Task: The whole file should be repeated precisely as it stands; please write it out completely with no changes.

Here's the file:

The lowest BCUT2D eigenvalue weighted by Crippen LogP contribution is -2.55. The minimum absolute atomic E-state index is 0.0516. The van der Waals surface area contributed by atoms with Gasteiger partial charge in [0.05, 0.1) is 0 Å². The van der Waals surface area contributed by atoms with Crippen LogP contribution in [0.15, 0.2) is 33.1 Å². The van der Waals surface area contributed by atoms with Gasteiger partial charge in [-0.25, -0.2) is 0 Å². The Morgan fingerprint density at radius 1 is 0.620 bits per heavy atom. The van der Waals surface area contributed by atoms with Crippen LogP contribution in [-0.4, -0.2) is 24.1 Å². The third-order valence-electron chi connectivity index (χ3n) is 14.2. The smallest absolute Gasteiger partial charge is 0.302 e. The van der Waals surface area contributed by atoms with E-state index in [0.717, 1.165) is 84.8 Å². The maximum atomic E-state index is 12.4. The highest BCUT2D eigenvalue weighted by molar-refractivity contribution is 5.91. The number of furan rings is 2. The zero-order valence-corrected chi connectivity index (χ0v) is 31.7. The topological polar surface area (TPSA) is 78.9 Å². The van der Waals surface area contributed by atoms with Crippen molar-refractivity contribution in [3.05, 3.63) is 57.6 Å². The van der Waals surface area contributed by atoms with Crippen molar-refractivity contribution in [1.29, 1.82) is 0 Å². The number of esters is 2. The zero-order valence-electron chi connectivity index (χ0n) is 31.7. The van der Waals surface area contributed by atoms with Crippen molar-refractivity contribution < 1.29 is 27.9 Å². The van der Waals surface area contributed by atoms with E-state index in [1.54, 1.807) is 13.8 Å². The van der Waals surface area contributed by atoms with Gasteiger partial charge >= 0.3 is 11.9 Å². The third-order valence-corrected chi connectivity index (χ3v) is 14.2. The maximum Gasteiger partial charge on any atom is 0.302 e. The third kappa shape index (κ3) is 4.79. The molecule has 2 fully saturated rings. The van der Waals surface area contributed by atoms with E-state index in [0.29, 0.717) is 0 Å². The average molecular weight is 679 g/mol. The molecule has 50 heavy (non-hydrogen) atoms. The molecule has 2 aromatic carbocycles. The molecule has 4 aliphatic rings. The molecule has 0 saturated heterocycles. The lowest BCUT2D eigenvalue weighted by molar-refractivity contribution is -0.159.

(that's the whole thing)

The lowest BCUT2D eigenvalue weighted by Crippen LogP contribution is -2.55. The minimum absolute atomic E-state index is 0.0516. The van der Waals surface area contributed by atoms with Gasteiger partial charge in [0.05, 0.1) is 0 Å². The van der Waals surface area contributed by atoms with Crippen LogP contribution in [0.15, 0.2) is 33.1 Å². The van der Waals surface area contributed by atoms with Gasteiger partial charge in [-0.25, -0.2) is 0 Å². The Morgan fingerprint density at radius 1 is 0.620 bits per heavy atom. The van der Waals surface area contributed by atoms with Crippen LogP contribution in [-0.4, -0.2) is 24.1 Å². The third-order valence-electron chi connectivity index (χ3n) is 14.2. The smallest absolute Gasteiger partial charge is 0.302 e. The van der Waals surface area contributed by atoms with E-state index in [0.717, 1.165) is 84.8 Å². The maximum atomic E-state index is 12.4. The highest BCUT2D eigenvalue weighted by molar-refractivity contribution is 5.91. The number of furan rings is 2. The zero-order valence-corrected chi connectivity index (χ0v) is 31.7. The topological polar surface area (TPSA) is 78.9 Å². The van der Waals surface area contributed by atoms with Crippen molar-refractivity contribution in [3.05, 3.63) is 57.6 Å². The van der Waals surface area contributed by atoms with Crippen molar-refractivity contribution in [1.29, 1.82) is 0 Å². The number of esters is 2. The zero-order valence-electron chi connectivity index (χ0n) is 31.7. The van der Waals surface area contributed by atoms with Crippen molar-refractivity contribution < 1.29 is 27.9 Å². The van der Waals surface area contributed by atoms with E-state index in [1.54, 1.807) is 13.8 Å². The van der Waals surface area contributed by atoms with Gasteiger partial charge >= 0.3 is 11.9 Å². The third-order valence-corrected chi connectivity index (χ3v) is 14.2. The maximum Gasteiger partial charge on any atom is 0.302 e. The third kappa shape index (κ3) is 4.79. The molecule has 2 fully saturated rings. The van der Waals surface area contributed by atoms with E-state index in [0.29, 0.717) is 0 Å². The average molecular weight is 679 g/mol. The molecule has 50 heavy (non-hydrogen) atoms. The molecule has 2 aromatic carbocycles. The molecule has 4 aliphatic rings. The molecule has 0 saturated heterocycles. The lowest BCUT2D eigenvalue weighted by molar-refractivity contribution is -0.159.